Many of Locke’s conversations reveal his dependence on reason and his extraordinary patience, as he tries to solve problems at work and at home, but one of them, early on, particularly sticks out as an example of how he has been able to heed the advice of Kipling to “keep your head, when all about you are losing theirs”. Locke is on the motorway at night, driving to London from Birmingham because a woman named Bethan with whom he has had a liaison is now about to give birth to their child. (We learn this very early, so this is not really a spoiler.) The classic case of a true one–night stand: Locke did not know the woman before, and he has had very little contact since the tryst. But now she is on the phone, wailing about the pain, complaining about the windows being open, not understanding his simple question of whether or not there is some sort of mechanism by which she can summon the nurses. As her questions become more and more personal (“Does your wife even know that I’m having your baby?”), Bethan becomes more and more distraught, but Ivan remains calm, cool, and collected. Repeatedly he tells her the traffic is OK, that he will be there.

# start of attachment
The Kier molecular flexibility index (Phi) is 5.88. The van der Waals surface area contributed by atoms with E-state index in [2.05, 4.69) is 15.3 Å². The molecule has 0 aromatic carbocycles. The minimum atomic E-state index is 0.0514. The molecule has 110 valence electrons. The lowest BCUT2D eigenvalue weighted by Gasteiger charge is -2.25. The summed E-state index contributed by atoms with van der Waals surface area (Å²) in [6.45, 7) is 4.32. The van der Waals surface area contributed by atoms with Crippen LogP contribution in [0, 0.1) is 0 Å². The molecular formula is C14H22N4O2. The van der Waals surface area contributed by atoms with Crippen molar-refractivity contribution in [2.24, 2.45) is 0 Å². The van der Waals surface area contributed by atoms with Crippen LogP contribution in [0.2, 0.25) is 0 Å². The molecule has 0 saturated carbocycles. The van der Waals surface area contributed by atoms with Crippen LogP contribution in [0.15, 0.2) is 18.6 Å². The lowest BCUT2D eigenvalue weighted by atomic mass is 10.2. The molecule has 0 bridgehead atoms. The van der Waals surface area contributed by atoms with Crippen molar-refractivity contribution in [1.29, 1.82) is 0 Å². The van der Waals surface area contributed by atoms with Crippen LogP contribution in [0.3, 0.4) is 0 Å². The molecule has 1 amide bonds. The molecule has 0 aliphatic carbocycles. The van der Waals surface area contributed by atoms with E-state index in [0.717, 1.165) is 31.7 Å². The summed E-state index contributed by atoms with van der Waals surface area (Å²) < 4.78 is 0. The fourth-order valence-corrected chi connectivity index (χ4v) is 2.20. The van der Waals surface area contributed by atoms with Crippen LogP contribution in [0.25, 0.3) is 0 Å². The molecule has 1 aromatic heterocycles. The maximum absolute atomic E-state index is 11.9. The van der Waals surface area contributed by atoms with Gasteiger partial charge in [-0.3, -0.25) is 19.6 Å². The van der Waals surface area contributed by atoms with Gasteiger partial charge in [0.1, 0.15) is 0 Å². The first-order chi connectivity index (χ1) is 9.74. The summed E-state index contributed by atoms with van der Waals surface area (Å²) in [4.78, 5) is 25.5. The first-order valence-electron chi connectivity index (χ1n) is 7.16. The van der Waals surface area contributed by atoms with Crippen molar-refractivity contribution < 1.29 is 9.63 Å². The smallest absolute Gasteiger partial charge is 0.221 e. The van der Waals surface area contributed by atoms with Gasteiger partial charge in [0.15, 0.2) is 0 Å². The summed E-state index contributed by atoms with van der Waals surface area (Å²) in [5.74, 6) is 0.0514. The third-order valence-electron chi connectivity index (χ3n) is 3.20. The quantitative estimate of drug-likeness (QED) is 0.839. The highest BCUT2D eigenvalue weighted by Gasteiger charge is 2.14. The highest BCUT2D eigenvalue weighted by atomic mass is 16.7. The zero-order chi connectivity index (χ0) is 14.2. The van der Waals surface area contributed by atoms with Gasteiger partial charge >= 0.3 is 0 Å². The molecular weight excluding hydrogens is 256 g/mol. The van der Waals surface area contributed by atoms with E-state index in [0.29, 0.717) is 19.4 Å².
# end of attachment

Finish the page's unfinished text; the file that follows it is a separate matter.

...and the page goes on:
Then she asks the question: “Do you love me?” Locke doesn’t get angry with her. Gently, but firmly he says, “That’s a question you are asking probably because of the pain or something. How could I love you?” Her response is to hang up.

Locke appears to have lost that round, but in fact he hasn’t. His calm, reasoned answer may have hurt Bethan initially, but by the end of the film, the truth has been able to have its place in the relationship and brings them both to a better understanding of each other. Later, Locke reaffirms his answer to her question: “How could I love you? I hardly know you. We’ve not spent any real time together. How could I love you?”